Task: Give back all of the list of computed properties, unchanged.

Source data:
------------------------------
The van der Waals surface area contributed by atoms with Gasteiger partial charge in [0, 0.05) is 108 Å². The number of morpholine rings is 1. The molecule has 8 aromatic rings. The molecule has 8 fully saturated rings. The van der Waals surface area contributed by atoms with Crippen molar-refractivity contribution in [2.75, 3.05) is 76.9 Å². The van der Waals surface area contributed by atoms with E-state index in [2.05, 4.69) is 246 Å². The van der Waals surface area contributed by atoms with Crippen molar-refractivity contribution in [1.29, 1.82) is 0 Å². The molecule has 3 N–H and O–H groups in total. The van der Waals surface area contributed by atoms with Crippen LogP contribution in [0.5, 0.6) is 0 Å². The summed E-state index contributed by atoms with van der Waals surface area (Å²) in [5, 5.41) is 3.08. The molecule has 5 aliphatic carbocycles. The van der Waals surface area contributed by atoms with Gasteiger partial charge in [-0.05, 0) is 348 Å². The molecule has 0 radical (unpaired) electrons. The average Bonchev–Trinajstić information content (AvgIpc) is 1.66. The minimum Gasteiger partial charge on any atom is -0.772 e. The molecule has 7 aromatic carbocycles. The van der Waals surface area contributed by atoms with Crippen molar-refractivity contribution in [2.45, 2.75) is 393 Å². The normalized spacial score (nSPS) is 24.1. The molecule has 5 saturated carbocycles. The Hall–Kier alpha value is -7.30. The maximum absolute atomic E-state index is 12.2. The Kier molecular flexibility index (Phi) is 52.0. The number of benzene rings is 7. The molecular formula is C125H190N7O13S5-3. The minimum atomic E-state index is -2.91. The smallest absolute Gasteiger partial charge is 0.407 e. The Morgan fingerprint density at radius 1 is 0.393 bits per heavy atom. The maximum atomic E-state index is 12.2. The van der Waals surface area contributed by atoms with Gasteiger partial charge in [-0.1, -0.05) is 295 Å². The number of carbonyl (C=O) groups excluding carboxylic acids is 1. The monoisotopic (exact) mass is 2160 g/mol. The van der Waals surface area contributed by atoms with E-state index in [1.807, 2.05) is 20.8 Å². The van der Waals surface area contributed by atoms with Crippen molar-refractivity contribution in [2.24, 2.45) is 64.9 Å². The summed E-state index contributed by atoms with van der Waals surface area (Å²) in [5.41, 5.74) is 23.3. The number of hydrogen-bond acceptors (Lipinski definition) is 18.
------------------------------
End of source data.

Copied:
The van der Waals surface area contributed by atoms with Gasteiger partial charge in [0, 0.05) is 108 Å². The number of morpholine rings is 1. The molecule has 8 aromatic rings. The molecule has 8 fully saturated rings. The van der Waals surface area contributed by atoms with Crippen molar-refractivity contribution in [2.75, 3.05) is 76.9 Å². The van der Waals surface area contributed by atoms with E-state index in [2.05, 4.69) is 246 Å². The van der Waals surface area contributed by atoms with Crippen molar-refractivity contribution in [1.29, 1.82) is 0 Å². The molecule has 3 N–H and O–H groups in total. The van der Waals surface area contributed by atoms with Crippen LogP contribution in [0.5, 0.6) is 0 Å². The summed E-state index contributed by atoms with van der Waals surface area (Å²) in [5, 5.41) is 3.08. The molecule has 5 aliphatic carbocycles. The van der Waals surface area contributed by atoms with Gasteiger partial charge in [-0.05, 0) is 348 Å². The molecule has 0 radical (unpaired) electrons. The average Bonchev–Trinajstić information content (AvgIpc) is 1.66. The minimum Gasteiger partial charge on any atom is -0.772 e. The molecule has 7 aromatic carbocycles. The van der Waals surface area contributed by atoms with Crippen molar-refractivity contribution in [2.45, 2.75) is 393 Å². The normalized spacial score (nSPS) is 24.1. The molecule has 5 saturated carbocycles. The Hall–Kier alpha value is -7.30. The maximum absolute atomic E-state index is 12.2. The Kier molecular flexibility index (Phi) is 52.0. The number of benzene rings is 7. The molecular formula is C125H190N7O13S5-3. The minimum atomic E-state index is -2.91. The smallest absolute Gasteiger partial charge is 0.407 e. The Morgan fingerprint density at radius 1 is 0.393 bits per heavy atom. The maximum atomic E-state index is 12.2. The van der Waals surface area contributed by atoms with Gasteiger partial charge in [-0.1, -0.05) is 295 Å². The number of carbonyl (C=O) groups excluding carboxylic acids is 1. The monoisotopic (exact) mass is 2160 g/mol. The van der Waals surface area contributed by atoms with E-state index in [1.807, 2.05) is 20.8 Å². The van der Waals surface area contributed by atoms with Crippen molar-refractivity contribution in [2.24, 2.45) is 64.9 Å². The summed E-state index contributed by atoms with van der Waals surface area (Å²) in [5.41, 5.74) is 23.3. The number of hydrogen-bond acceptors (Lipinski definition) is 18.